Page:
Subject

:

Scientific Debate

Lecture:

Programming language

Definition
A computer programming language is a language used to write computer programs, which involve a computer performing some kind of computation or algorithm and possibly control external devices such as printers, disk drives, robots, and so on .

Coded language used by programmers to write instruction that a computer can understand to do what the programmer (or the computer user) wants.

Types of programming language

y Low level language :
is the machine language that uses binary ('1' and '0') code which a computer can run (execute) very fast without using any translator or interpreter program, but is tedious and complex .

y High level language :
(such as Basic, C, java) are much simpler (more 'English-like') to use but need to use another program (a compiler or an interpreter) to convert the high-level code into the machine code, and are therefore slower.

Assembly language :
Assembly Languages, is a set of low-level languages (they are designed to deal with the computer rather than being designed to be programming it) used in programming computers, microprocessors, microcontrollers and programmable integrated circuits).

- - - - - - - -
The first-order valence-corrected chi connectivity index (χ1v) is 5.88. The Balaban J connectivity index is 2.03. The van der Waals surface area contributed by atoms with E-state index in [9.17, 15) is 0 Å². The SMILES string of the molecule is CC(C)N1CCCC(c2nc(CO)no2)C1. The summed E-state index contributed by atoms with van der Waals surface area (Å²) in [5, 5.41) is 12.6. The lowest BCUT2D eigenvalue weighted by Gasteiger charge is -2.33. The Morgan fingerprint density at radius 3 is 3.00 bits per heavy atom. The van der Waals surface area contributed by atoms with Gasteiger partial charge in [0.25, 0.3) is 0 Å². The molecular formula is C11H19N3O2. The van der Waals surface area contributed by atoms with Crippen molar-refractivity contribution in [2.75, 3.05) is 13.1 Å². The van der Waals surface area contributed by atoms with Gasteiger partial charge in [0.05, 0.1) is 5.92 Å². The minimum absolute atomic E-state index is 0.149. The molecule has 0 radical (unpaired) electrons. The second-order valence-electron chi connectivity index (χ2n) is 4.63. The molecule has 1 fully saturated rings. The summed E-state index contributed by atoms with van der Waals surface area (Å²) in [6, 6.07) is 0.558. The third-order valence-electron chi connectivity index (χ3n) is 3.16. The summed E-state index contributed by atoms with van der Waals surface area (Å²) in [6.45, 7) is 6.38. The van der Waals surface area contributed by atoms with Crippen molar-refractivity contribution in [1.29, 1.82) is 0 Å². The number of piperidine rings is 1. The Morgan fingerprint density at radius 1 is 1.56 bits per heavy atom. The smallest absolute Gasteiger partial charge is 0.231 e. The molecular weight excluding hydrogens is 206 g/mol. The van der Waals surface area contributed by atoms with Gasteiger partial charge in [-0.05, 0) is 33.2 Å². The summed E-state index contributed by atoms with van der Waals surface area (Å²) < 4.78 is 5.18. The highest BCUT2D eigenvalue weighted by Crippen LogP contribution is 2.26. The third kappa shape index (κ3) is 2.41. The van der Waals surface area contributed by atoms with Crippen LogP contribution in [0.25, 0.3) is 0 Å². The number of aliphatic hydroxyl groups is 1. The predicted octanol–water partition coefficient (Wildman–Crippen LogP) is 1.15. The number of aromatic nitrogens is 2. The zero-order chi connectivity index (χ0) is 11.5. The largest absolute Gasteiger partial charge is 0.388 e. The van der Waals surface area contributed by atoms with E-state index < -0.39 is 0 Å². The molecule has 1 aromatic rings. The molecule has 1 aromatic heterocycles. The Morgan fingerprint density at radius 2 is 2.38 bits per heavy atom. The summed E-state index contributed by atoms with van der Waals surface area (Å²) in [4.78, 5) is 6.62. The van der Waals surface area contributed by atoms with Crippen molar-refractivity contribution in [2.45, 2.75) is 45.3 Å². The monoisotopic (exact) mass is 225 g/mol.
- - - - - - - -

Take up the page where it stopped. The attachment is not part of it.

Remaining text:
y There are dozens of programming languages and new

ones are being continuously developed . Also called computer language.

‡ 1951- Regional Assembly Language
‡ ‡ ‡ ‡ ‡ ‡ ‡ ‡ ‡ ‡ ‡ ‡ ‡ 1952 - Auto code 1954 - FORTRAN 1954 - IPL (forerunner to LISP) 1955 - FLOW-MATIC (forerunner to COBOL) 1957 - COMTRAN (forerunner to COBOL) 1958 - LISP 1958 - ALGOL 58 1959 - FACT (forerunner to COBOL) 1959 - COBOL 1962 - APL 1962 - Simula 1962 - SNOBOL 1963 - CPL (forerunner to C)

‡ ‡ ‡ ‡ ‡ ‡ ‡ ‡ ‡ ‡ ‡ ‡ ‡ ‡ ‡ ‡

1964 - BASIC 1964 - PL/I 1967 - BCPL (forerunner to C) 1980 - C++ (as C with classes, name changed in July 1983) 1983 - Objective-C 1983 - Ada 1984 - Common Lisp 1985 - Eiffel 1986 - Erlang 1987 - Perl 1988 - Tcl 1989 - FL (Backus) 1990 - Haskell 1991 - Python 1991 - Visual Basic 1993 - Ruby

‡ 1993 - Lua ‡ 1994 - CLOS (part of ANSI Common Lisp( ‡ 1995 - Java ‡ 1995 - Delphi (Object Pascal) ‡ 1995 - JavaScript ‡ 1995 - PHP ‡ 1997 - Rebol ‡ 1999 - D ‡ 2001 - C# ‡ 2001 - Visual Basic .NET ‡ 2002 - F# ‡ 2003 - Scala ‡ 2003 - Factor ‡ 2006 - Windows Power Shell ‡ 2007 - Clojure ‡ 2007 - Groovy ‡ 2009- Go

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